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Album Review: Little Big Town – Pain Killer

3 min read

American country music group Little Big Town have released their sixth studio album since their debut in 1998 titled Pain Killer on Nashville’s Capitol Records. Reuniting once again with producer Jay Joyce the four piece band made up of husband and wife Jimi Westbrook and Karen Fairchild along with Phillip Sweet and Kimberly Schlapman have been together for more than fifteen years and are best known for their captivating four-part vocal harmonies. Openly admitting to the struggles and frustrations faced in the studio this time around, Little Big Town have managed to pull it together to create an eclectic album that will undoubtedly satisfy both new and old country/rock listeners.

Little Big Town_Pain KillerDay Drinking, Pain Killer’s debut single released earlier this year and accompanied by a playful, Spring Break-ish video clip, brings to mind long, hot Summer days, hanging out with friends and generally having a great time. Heavy marching drums, infectious whistling lines and a catchy, syncopated chorus combine to create a strong single for the record. Coupled with the album’s opening track Quit Breaking Up With Me, we quickly get a sense of the feel and direction the album is taking.

Tumble and Fall is the quartet’s first vocal switch which sees the lead melodic line carried by the group’s male singers. It strikes a nice balance between country and pop music and best showcases their vocal talent in the uplifting chorus lines that are beautifully awash with backing vocal harmonies and slight counter melodies. The electric organ solo taking the song out adds a nice texture and the interesting guitar riffs give us a taste of what’s to come throughout the album.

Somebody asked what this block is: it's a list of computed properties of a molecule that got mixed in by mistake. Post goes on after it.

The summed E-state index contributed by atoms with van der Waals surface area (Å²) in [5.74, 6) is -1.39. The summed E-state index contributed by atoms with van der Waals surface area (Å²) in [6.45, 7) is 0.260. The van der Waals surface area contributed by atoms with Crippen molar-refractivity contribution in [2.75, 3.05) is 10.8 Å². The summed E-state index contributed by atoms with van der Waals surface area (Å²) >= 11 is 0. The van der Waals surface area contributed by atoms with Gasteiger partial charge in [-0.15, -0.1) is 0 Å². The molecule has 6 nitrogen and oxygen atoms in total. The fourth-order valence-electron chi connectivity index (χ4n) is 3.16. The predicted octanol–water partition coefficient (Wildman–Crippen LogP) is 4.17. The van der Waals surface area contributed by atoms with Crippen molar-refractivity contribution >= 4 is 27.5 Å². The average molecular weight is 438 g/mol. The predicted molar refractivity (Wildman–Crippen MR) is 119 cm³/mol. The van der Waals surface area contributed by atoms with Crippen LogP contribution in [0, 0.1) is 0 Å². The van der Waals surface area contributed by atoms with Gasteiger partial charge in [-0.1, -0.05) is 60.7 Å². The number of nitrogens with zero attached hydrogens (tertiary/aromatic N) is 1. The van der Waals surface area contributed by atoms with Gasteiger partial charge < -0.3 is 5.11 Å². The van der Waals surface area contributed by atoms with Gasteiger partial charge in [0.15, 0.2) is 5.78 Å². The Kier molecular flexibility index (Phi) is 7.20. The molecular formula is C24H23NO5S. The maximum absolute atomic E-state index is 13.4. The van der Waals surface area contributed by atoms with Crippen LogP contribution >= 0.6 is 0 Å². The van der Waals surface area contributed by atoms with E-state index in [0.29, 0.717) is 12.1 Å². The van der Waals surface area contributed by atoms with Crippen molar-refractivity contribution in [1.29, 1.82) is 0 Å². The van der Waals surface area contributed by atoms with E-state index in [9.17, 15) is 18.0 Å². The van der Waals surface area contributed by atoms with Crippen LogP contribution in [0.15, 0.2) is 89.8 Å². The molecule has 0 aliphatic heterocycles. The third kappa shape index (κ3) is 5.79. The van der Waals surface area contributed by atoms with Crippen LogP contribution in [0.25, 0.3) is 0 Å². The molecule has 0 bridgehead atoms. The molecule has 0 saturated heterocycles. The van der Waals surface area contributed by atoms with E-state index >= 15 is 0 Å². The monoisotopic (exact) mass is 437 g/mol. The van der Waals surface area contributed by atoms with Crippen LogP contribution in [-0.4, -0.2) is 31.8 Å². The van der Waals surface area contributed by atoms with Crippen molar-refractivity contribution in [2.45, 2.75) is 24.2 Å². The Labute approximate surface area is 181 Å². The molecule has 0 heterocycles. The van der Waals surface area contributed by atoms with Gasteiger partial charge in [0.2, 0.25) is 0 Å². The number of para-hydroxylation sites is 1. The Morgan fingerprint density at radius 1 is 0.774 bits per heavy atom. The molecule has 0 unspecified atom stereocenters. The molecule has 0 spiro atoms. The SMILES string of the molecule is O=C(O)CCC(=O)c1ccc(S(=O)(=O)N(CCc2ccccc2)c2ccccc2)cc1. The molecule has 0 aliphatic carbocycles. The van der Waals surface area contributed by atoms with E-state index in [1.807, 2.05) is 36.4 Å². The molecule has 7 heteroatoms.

Once we hit title track Pain Killer, it becomes evident that Little Big Town are slightly more than just a country band. Delving into new territory the song has a distinctly Caribbean air about it that works well the basic, but fun, rhythmical lyrics such as “a little dose of you goes a long, long way”. Turn The Lights On too, is an interesting piece that draws listeners in with a progressive one and half minute guitar instrumental that develops into a full-blown rock anthem.

The quartet’s softer side is demonstrated in tracks like Girl Crush and Live Forever where the Grammy winning vocalists really shine in their four-part harmonies. These songs hark back to the story telling roots of country music with sweet, simple arrangements, emotional lyrics, haunting guitar riffs and ethereal textures all adding to the magical effect and allowing the moments of acappella singing to stand out more.

Little Big Town have done a great job in exploring and expanding the limitations of country music. All thirteen tracks have something unique to offer listeners and the band cleverly exploits their strongest assets in their interesting vocal harmonies. Their ability to easily switch between lead singers sets them apart from other bands in any genre but their lyrical content sometimes feels a little hollow and forced. They have more to offer when they work together on softer, more melodic tunes then they do in the typically louder country, rock singles that one would probably hear at a line dancing competition. At the end of the day though, Pain Killer is an interesting listen for both pro and anti country music fans.